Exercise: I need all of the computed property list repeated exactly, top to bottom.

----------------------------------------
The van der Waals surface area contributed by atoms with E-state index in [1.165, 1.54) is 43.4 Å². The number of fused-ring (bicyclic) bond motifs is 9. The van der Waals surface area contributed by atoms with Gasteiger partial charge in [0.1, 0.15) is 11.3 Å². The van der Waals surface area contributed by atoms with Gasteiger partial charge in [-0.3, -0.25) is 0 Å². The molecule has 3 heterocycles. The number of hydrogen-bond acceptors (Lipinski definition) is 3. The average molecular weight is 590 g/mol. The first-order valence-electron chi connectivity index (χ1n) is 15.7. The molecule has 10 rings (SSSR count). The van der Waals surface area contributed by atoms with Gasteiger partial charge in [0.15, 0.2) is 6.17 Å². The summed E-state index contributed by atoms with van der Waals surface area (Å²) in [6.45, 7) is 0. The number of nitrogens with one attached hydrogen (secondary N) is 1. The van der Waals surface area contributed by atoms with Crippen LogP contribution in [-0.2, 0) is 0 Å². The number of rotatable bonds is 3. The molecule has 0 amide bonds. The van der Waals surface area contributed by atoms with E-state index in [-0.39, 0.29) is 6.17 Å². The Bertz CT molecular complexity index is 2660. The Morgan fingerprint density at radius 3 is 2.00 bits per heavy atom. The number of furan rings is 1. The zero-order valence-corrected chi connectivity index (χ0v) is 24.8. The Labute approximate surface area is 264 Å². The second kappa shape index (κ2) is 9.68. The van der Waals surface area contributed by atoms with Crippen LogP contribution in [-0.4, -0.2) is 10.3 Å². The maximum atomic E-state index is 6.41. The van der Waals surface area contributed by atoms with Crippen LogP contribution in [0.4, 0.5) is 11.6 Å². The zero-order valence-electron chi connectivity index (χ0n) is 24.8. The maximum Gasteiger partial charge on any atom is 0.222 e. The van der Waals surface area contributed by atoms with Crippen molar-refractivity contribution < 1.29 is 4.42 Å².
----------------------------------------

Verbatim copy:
The van der Waals surface area contributed by atoms with E-state index in [1.165, 1.54) is 43.4 Å². The number of fused-ring (bicyclic) bond motifs is 9. The van der Waals surface area contributed by atoms with Gasteiger partial charge in [0.1, 0.15) is 11.3 Å². The van der Waals surface area contributed by atoms with Gasteiger partial charge in [-0.3, -0.25) is 0 Å². The molecule has 3 heterocycles. The number of hydrogen-bond acceptors (Lipinski definition) is 3. The average molecular weight is 590 g/mol. The first-order valence-electron chi connectivity index (χ1n) is 15.7. The molecule has 10 rings (SSSR count). The van der Waals surface area contributed by atoms with Gasteiger partial charge in [0.15, 0.2) is 6.17 Å². The summed E-state index contributed by atoms with van der Waals surface area (Å²) in [6.45, 7) is 0. The number of nitrogens with one attached hydrogen (secondary N) is 1. The van der Waals surface area contributed by atoms with Crippen LogP contribution in [-0.2, 0) is 0 Å². The number of rotatable bonds is 3. The molecule has 0 amide bonds. The van der Waals surface area contributed by atoms with E-state index in [-0.39, 0.29) is 6.17 Å². The Bertz CT molecular complexity index is 2660. The Morgan fingerprint density at radius 3 is 2.00 bits per heavy atom. The number of furan rings is 1. The zero-order valence-corrected chi connectivity index (χ0v) is 24.8. The Labute approximate surface area is 264 Å². The second kappa shape index (κ2) is 9.68. The van der Waals surface area contributed by atoms with Crippen LogP contribution in [-0.4, -0.2) is 10.3 Å². The maximum atomic E-state index is 6.41. The van der Waals surface area contributed by atoms with Crippen LogP contribution in [0.4, 0.5) is 11.6 Å². The zero-order valence-electron chi connectivity index (χ0n) is 24.8. The maximum Gasteiger partial charge on any atom is 0.222 e. The van der Waals surface area contributed by atoms with Crippen molar-refractivity contribution < 1.29 is 4.42 Å².